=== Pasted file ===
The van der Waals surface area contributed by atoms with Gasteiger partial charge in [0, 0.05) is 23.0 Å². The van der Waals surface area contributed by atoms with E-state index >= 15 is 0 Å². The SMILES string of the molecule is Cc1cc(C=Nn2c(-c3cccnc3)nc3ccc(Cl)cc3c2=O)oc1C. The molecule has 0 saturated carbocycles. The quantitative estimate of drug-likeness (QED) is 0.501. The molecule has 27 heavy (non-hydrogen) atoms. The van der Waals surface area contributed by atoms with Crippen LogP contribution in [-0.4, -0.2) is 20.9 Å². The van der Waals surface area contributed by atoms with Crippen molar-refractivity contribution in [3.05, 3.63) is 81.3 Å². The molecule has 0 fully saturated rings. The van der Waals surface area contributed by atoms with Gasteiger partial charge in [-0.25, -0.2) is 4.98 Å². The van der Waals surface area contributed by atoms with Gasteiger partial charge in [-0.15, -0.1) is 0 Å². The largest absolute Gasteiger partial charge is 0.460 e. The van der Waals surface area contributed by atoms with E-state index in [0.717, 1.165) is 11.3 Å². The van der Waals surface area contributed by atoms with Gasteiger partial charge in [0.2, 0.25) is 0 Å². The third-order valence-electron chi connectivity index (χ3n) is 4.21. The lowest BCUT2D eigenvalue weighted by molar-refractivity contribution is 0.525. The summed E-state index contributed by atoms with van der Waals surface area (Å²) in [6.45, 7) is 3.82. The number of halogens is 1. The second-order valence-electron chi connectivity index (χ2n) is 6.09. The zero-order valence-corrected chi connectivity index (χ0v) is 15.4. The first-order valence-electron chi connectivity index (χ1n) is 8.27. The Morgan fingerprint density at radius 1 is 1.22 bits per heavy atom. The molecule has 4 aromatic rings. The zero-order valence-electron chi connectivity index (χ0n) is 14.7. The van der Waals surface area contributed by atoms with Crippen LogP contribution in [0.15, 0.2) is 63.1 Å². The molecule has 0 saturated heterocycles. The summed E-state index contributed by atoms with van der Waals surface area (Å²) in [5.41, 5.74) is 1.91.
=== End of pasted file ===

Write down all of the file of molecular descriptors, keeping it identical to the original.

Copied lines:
The van der Waals surface area contributed by atoms with Gasteiger partial charge in [0, 0.05) is 23.0 Å². The van der Waals surface area contributed by atoms with E-state index >= 15 is 0 Å². The SMILES string of the molecule is Cc1cc(C=Nn2c(-c3cccnc3)nc3ccc(Cl)cc3c2=O)oc1C. The molecule has 0 saturated carbocycles. The quantitative estimate of drug-likeness (QED) is 0.501. The molecule has 27 heavy (non-hydrogen) atoms. The van der Waals surface area contributed by atoms with Crippen LogP contribution in [-0.4, -0.2) is 20.9 Å². The van der Waals surface area contributed by atoms with Crippen molar-refractivity contribution in [3.05, 3.63) is 81.3 Å². The molecule has 0 fully saturated rings. The van der Waals surface area contributed by atoms with Gasteiger partial charge in [-0.25, -0.2) is 4.98 Å². The van der Waals surface area contributed by atoms with Gasteiger partial charge in [-0.15, -0.1) is 0 Å². The largest absolute Gasteiger partial charge is 0.460 e. The van der Waals surface area contributed by atoms with E-state index in [0.717, 1.165) is 11.3 Å². The van der Waals surface area contributed by atoms with Gasteiger partial charge in [0.2, 0.25) is 0 Å². The third-order valence-electron chi connectivity index (χ3n) is 4.21. The lowest BCUT2D eigenvalue weighted by molar-refractivity contribution is 0.525. The summed E-state index contributed by atoms with van der Waals surface area (Å²) in [6.45, 7) is 3.82. The number of halogens is 1. The second-order valence-electron chi connectivity index (χ2n) is 6.09. The zero-order valence-corrected chi connectivity index (χ0v) is 15.4. The first-order valence-electron chi connectivity index (χ1n) is 8.27. The Morgan fingerprint density at radius 1 is 1.22 bits per heavy atom. The molecule has 4 aromatic rings. The zero-order valence-electron chi connectivity index (χ0n) is 14.7. The van der Waals surface area contributed by atoms with Crippen LogP contribution in [0.15, 0.2) is 63.1 Å². The molecule has 0 saturated heterocycles. The summed E-state index contributed by atoms with van der Waals surface area (Å²) in [5.41, 5.74) is 1.91.